Another pointer Brooke Boskovich wants anyone planning to conceive to keep in mind? This isn't a quick fix. While adding nutritious foods into your diet is important, Boskovich exclusively told that this needs to happen consistently to make a difference. "It's not as simple as adding one food," she warned. Taking things a step further, she also pointed out that even eating those nutrient-dense foods every day is just part of a healthy, fertility-friendly diet. Reason being? "Most women go into their childbearing years with inadequate stores of nutrients that are super important for egg quality, hormone production, efficient detox and so much more," she said. Given just how important those nutrients are for everything from conception to a healthy pregnancy, anyone hoping to see big changes will need to make big changes.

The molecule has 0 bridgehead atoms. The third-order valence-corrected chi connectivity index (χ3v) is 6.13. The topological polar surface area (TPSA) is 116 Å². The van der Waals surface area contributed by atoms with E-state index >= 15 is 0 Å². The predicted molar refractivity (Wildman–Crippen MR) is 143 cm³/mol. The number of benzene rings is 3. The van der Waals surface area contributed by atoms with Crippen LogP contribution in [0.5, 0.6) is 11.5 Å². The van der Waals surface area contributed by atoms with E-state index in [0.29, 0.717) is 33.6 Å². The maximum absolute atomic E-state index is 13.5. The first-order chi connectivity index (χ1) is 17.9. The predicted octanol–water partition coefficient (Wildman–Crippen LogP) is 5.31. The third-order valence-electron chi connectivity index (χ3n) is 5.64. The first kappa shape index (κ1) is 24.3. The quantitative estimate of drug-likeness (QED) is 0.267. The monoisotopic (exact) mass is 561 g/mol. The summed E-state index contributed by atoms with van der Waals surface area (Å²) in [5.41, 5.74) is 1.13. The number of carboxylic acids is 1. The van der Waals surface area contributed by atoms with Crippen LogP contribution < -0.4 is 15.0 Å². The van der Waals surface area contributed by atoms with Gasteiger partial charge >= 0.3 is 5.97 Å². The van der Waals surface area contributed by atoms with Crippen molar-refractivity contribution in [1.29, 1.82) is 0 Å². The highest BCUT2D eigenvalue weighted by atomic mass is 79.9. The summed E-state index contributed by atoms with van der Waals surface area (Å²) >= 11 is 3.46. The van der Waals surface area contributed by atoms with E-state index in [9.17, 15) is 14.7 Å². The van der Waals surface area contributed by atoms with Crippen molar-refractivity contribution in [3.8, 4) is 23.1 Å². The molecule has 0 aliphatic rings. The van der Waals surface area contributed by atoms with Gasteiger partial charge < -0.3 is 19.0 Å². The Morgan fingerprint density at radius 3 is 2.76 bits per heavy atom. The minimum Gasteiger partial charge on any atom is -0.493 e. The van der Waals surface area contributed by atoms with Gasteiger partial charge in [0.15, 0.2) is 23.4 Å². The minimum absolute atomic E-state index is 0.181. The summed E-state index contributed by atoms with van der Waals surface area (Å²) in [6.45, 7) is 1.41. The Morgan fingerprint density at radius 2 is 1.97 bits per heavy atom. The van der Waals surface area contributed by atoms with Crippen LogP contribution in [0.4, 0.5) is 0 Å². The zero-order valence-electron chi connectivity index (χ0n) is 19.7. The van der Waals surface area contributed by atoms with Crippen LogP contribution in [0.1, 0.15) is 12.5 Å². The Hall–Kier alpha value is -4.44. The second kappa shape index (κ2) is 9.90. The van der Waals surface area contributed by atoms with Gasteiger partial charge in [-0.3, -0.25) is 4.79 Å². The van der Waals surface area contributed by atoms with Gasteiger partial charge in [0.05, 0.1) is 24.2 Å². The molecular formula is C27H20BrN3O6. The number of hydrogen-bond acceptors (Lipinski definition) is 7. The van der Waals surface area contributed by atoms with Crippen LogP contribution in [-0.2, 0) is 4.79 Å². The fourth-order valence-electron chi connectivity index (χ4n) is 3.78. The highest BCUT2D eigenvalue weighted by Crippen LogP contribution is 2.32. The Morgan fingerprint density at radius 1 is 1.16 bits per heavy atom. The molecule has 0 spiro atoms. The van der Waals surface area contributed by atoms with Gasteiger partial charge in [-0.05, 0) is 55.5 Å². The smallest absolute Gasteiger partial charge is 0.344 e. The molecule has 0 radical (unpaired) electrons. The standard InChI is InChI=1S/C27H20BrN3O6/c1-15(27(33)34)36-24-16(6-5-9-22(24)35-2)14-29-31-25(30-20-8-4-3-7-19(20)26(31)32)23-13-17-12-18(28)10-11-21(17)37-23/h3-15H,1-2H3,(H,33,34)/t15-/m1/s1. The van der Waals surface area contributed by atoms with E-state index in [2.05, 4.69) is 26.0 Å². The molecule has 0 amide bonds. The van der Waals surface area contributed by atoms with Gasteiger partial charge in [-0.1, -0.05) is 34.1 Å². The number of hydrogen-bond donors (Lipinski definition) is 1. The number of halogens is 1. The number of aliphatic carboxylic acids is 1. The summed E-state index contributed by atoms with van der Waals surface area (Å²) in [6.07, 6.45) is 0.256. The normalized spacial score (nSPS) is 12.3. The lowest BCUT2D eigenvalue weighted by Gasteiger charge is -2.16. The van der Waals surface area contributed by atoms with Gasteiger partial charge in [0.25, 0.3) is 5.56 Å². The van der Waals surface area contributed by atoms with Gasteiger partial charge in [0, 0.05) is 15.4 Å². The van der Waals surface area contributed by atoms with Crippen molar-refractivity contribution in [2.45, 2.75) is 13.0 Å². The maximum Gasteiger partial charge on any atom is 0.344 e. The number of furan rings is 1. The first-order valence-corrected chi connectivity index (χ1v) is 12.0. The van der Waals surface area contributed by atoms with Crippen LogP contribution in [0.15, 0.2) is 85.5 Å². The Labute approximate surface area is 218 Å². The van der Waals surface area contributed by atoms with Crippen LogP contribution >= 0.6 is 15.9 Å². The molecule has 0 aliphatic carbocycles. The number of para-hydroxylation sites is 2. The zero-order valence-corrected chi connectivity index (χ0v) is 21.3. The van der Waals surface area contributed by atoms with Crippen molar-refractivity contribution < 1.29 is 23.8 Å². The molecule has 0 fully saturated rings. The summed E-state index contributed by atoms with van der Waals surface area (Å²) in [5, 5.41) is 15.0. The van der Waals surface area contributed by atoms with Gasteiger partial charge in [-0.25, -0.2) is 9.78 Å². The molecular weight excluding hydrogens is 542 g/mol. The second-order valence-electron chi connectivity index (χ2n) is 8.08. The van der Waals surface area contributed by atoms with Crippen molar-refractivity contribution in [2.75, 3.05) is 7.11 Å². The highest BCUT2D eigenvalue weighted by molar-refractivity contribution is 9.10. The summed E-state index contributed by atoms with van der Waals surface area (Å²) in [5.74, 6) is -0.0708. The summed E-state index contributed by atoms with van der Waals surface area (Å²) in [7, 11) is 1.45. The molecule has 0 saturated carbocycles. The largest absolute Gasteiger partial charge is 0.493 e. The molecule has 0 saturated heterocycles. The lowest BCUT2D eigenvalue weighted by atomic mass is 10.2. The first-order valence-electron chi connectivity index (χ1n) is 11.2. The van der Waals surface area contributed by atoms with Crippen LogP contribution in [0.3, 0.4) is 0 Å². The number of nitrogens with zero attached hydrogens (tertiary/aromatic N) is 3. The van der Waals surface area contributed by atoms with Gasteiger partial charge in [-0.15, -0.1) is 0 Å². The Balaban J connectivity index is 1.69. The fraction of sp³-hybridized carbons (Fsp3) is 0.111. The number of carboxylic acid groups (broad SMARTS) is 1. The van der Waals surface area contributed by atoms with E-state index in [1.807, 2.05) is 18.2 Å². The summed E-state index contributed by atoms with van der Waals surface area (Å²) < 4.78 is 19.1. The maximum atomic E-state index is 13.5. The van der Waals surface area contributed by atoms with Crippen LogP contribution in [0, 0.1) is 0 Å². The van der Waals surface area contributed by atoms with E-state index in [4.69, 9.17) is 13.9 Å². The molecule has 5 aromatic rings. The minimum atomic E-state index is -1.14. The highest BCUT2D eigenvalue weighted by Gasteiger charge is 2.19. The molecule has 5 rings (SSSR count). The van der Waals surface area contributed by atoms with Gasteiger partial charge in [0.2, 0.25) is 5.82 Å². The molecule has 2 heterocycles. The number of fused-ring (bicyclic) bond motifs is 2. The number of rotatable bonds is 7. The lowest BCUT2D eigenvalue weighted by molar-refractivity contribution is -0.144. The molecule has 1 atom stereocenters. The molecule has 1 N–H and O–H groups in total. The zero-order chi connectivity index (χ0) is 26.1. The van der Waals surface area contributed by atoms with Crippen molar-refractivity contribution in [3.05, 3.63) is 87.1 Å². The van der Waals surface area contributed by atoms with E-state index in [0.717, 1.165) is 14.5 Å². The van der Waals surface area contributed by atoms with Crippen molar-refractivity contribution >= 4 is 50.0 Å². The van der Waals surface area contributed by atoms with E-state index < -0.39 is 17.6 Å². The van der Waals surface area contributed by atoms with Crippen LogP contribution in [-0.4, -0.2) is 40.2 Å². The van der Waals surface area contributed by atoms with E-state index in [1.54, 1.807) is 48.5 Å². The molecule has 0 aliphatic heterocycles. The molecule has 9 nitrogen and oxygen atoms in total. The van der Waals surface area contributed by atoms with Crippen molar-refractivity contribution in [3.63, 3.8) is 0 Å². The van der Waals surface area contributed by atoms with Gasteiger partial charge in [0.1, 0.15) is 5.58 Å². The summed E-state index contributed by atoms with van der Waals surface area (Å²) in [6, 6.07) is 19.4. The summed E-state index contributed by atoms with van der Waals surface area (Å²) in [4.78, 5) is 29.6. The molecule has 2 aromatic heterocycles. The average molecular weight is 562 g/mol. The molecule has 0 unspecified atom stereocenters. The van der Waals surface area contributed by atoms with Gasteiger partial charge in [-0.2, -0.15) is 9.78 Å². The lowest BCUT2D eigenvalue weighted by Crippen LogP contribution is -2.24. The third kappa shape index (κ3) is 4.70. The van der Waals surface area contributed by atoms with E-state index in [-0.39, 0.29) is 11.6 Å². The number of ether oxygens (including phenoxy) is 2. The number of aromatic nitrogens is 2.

That said, just like the advice that a fertility diet doesn't require huge restrictions or super expensive superfoods, there's a measured approach to making said adjustments. Dietician Tracy Lockwood Beckerman told Well + Good that it all starts with baby steps: "Make small changes to your daily routine to make it more fertility-forward, such as adding more plant-based proteins instead of meat proteins, sprinkling nuts or seeds into your morning parfait instead of granola, or eating more seafood." 

Don't be surprised when you see positive changes in your overall health

It bears mentioning that even a super healthy diet and routine don't guarantee you'll fall pregnant immediately. In fact, according to Verywell Family, in the absence of medical conditions that could impact conception, it can take a couple under 35 up to a year of trying to conceive before needing to see a specialist (couples over 35 should see an expert after six months).